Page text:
We have a need to provide bandwidth to a remote area using only T1 connectivity and was wondering if Cisco offers any solutions that could be used to combine multiple T1 lines and convert those into Ethernet? Our telecom folks can give me up to 20 T1 lines through their equipment, and we need to find a solution that would allow us to combine T1s into Ethernet.
Any suggestions or ideas would be greatly appreciated.
There are probably some aspects of your situation that I do not understand well. And understanding them might change some parts of my answer. But based on what I think I understand in your question I would give this as my answer:
there is not any device that I know of that can directly convert T1 into Ethernet. and since T1 is essentially a point to point connection it would make sense that the areas (with multiple users) would have some device that would accept traffic from the local (remote) connected devices and would output the traffic over a T1 interface.
what might work is a router with T1 serial interface(s) and an Ethernet interface. Assuming that the remote area had some number of devices they could connect to the remote router via Ethernet and the router could take the Ethernet traffic and send it over the T1. and the device at the head end could take traffic from the T1(s) and send it over the Ethernet to its networks.
There are at least 2 ways in which this could be implemented. One alternative (which I believe is optimal) is to use routing. You would configure the Ethernet at each remote as a unique subnet. You would configure the T1 at each remote as a unique subnet. the router at the head end would have multiple T1 (with multiple subnets) and route it onto another unique subnet at the head end. you could accomplish this with static routes, but it would be better to use a dynamic routing protocol for this.
the other alternative would be to use bridging instead of routing. you could configure bridging at each remote site to bridge its Ethernet over its T1 to the head end. and the head end router could bridge on to the destination. this might be reasonable if there were 1 or 2 remote sites. but as the number of remote sites increases this solution becomes less efficient.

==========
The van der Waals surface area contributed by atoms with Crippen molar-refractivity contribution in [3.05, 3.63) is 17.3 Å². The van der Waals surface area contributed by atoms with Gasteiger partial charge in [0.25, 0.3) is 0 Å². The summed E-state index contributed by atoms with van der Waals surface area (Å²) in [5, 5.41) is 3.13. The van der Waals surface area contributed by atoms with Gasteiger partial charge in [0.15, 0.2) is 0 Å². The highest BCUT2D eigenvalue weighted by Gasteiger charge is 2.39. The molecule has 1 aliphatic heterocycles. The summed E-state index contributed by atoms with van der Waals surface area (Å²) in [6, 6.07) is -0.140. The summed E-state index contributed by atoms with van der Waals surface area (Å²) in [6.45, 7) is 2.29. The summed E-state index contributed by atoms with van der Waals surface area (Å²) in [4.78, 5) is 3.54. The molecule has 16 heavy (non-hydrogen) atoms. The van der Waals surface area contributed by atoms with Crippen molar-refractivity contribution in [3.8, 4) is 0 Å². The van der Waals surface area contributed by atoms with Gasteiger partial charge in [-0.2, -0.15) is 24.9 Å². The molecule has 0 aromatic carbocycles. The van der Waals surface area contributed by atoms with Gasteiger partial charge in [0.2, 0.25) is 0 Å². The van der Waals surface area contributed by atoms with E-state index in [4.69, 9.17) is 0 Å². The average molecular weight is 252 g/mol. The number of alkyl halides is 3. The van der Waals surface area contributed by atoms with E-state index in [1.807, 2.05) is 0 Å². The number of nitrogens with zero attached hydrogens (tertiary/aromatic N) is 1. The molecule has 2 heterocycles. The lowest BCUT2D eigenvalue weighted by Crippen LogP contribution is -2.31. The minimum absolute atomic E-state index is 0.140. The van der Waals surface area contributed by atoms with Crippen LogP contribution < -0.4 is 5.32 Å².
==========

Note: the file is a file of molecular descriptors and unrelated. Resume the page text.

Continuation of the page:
either of these solutions could work on Cisco routers. I would recommend the routed solution. But either of them could work - depending on the particulars of your situation.
You need an high end router for 20 T1s.
Ask telco for a DS3 circuit, that would let you use a much smaller and conomical router.
Don't know whether this solution is suitable for your requirement.
Ask your Telcom folks if they can provide a new box which can provide you Ethernet over Sonet/SDH solution. On single ethernet port you can get multiple T1 till 100Mbps.
Cisco have this feature on their Optical networking products but they dont have smaller boxes.
something like this
Thanks for the suggestion...in fact we're using that in areas where we can, but in this instance they can only provide me with X number of T1s.
can your telecom provider provide you optical output which is also economical as minimum is OC-3.
As the signalling required for ethernet over SONET is lost when it is converted to T1.
Hi, you should insist with telco for a DS3 or optical facility. If they care about you as a customer, they can deliver that anywhere.
Multiple T1s will only cost you more and give more trouble.
We have many customers which is not having MUX at their premises. As per customer requirement our vendor suggested E1 to Ethernet converter...this has tested and implemented successfully.. eg: customer requirement was 8 Mbps (there was no feasibility for MUX since it was a remote location) we installed one RIC E1 which gave input 4 E1 to 8Mbps output....
Since links are running in copper its prone to get errors in that case its tough to isolate which E1 is having errors. Due to this isolation may take some time
Check with Service provide wheather feasibility is there for fiber,
kindly check the below link
Hope this may help
If i am not wrong, this RIC 4E1 are going over fiber? Means you have fiber till customer premise. This equipment was preferred ealier as
1.SONET/SDH mux dont have ethernet
2 Take less space.
3 Cheaper than SONEt/SDH mux
Thanks for the reply,Yes its going over fiber,But exchange end there will be an Electrical drop were Master modem will be connected from there its going via "Copper" till customer premises.
"Means you have fiber till customer premise "
No ... if fiber is there we can easly provide direct ethernet connection...from MUX,
in this case from RSU (Xchange) copper layed till customer end ...Slave modem (G703) from modem to RIC E1 port....
Even configuration in RIC is very simple.
Find the PCD of one of our MPLS customer...
Hope this will help